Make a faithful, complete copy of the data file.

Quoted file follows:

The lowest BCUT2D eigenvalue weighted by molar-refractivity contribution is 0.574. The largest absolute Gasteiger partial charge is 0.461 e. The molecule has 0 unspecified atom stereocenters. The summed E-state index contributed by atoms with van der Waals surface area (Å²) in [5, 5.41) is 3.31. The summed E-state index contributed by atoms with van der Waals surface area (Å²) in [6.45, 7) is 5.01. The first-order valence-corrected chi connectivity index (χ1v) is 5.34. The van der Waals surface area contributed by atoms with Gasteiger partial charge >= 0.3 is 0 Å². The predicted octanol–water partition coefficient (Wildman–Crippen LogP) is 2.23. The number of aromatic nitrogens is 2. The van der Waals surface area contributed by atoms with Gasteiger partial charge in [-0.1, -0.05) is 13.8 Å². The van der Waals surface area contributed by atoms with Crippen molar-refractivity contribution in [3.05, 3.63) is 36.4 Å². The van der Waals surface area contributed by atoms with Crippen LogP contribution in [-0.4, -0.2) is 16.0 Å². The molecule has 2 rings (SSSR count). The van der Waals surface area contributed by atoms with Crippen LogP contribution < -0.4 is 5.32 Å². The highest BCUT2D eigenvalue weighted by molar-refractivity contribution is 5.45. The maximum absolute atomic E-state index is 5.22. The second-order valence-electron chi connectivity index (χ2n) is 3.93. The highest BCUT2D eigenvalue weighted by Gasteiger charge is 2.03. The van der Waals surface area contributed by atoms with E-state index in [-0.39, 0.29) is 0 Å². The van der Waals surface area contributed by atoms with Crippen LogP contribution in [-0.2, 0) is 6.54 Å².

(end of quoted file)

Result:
The lowest BCUT2D eigenvalue weighted by molar-refractivity contribution is 0.574. The largest absolute Gasteiger partial charge is 0.461 e. The molecule has 0 unspecified atom stereocenters. The summed E-state index contributed by atoms with van der Waals surface area (Å²) in [5, 5.41) is 3.31. The summed E-state index contributed by atoms with van der Waals surface area (Å²) in [6.45, 7) is 5.01. The first-order valence-corrected chi connectivity index (χ1v) is 5.34. The van der Waals surface area contributed by atoms with Gasteiger partial charge >= 0.3 is 0 Å². The predicted octanol–water partition coefficient (Wildman–Crippen LogP) is 2.23. The number of aromatic nitrogens is 2. The van der Waals surface area contributed by atoms with Gasteiger partial charge in [-0.1, -0.05) is 13.8 Å². The van der Waals surface area contributed by atoms with Crippen molar-refractivity contribution in [3.05, 3.63) is 36.4 Å². The van der Waals surface area contributed by atoms with Crippen LogP contribution in [-0.4, -0.2) is 16.0 Å². The molecule has 2 rings (SSSR count). The van der Waals surface area contributed by atoms with Crippen LogP contribution < -0.4 is 5.32 Å². The highest BCUT2D eigenvalue weighted by molar-refractivity contribution is 5.45. The maximum absolute atomic E-state index is 5.22. The second-order valence-electron chi connectivity index (χ2n) is 3.93. The highest BCUT2D eigenvalue weighted by Gasteiger charge is 2.03. The van der Waals surface area contributed by atoms with E-state index in [-0.39, 0.29) is 0 Å². The van der Waals surface area contributed by atoms with Crippen LogP contribution in [-0.2, 0) is 6.54 Å².